New Court Ruling on Kosher Laws One More Reason for USDA to Drop Organic Food Proposal

New Court Ruling on Kosher Laws One More Reason for USDA to Drop Organic Food Proposal

August 14, 2000

Washington, DC, August 14, 2000 – While the U.S. Department of Agriculture digests the mass of public comments on its proposed organic food labeling rules, a new federal court decision provides yet another indication of why the agency should abandon its attempt to control this subject.  <?xml:namespace prefix = o ns = "urn:schemas-microsoft-com:office:office" />


The court ruling, issued on July 28th, overturned New York State's kosher slaughtering laws as an unconstitutionally excessive involvement of government in religion.  The court found that despite the lack of “uniform consensus regarding what constitutes kosher,” New York had effectively defined the term in accordance with orthodox Hebrew requirements.


“The debate over what is and is not organic is incredibly similar to doctrinal debates over kosher food requirements.  Much of the organic food controversy has less to do with science than with ideology,” stated Competitive Enterprise Institute General Counsel Sam Kazman. “At the same time, for both organic and kosher foods, private certification agencies have served the public far better than government agencies.  This is all the more reason for USDA to abandon its attempt to impose an across-the-board organic standard.”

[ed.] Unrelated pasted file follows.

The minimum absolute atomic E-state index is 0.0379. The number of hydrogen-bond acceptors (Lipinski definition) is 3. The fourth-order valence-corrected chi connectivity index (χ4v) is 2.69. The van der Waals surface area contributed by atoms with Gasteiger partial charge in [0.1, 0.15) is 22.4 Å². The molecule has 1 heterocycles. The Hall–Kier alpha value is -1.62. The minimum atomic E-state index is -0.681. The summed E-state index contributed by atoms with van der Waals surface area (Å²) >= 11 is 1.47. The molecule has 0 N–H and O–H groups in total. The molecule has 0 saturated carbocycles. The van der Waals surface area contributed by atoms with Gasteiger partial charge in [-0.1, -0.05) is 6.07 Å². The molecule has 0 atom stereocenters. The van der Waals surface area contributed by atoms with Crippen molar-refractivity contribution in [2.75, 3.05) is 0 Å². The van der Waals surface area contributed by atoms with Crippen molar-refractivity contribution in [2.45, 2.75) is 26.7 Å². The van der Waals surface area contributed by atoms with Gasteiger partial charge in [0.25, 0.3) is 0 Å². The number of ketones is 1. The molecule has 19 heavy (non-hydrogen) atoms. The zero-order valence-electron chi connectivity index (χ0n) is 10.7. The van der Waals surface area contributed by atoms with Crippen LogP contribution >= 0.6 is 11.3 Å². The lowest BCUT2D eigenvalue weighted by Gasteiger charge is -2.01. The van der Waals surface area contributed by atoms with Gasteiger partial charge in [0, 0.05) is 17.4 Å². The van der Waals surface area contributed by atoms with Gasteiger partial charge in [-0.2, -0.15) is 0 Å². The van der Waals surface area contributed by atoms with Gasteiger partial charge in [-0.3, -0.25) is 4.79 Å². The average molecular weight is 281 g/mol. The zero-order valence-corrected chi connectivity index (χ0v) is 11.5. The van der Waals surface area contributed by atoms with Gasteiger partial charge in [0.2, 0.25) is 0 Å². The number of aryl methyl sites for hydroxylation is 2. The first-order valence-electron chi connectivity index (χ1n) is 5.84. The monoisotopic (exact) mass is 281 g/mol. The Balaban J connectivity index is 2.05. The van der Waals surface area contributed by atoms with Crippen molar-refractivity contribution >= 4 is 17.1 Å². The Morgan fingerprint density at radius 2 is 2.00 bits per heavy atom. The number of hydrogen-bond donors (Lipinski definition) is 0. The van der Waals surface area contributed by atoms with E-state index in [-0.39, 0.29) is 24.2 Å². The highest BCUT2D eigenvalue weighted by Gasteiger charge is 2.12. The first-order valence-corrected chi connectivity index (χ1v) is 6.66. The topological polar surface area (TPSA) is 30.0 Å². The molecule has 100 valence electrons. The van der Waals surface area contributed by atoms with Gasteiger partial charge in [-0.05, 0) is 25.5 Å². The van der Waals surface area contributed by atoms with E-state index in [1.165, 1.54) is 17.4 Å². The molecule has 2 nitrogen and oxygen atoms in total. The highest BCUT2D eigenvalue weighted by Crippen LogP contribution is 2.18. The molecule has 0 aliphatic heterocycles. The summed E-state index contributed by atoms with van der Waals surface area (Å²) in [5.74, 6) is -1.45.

In comments filed this past June (available at, CEI urged USDA to avoid imposing a single across-the-board standard for organic foods.  Such a standard would deny consumers the flexibility to choose between various organic production methods, and its restrictions on labeling by competing certifiers would raise major First Amendment problems.



CEI, a non-profit, non-partisan public policy group founded in 1984, is dedicated to the principles of free enterprise and limited government. For more information, please contact Emily McGee, director of media relations, at 202-331-1010, ext. 209.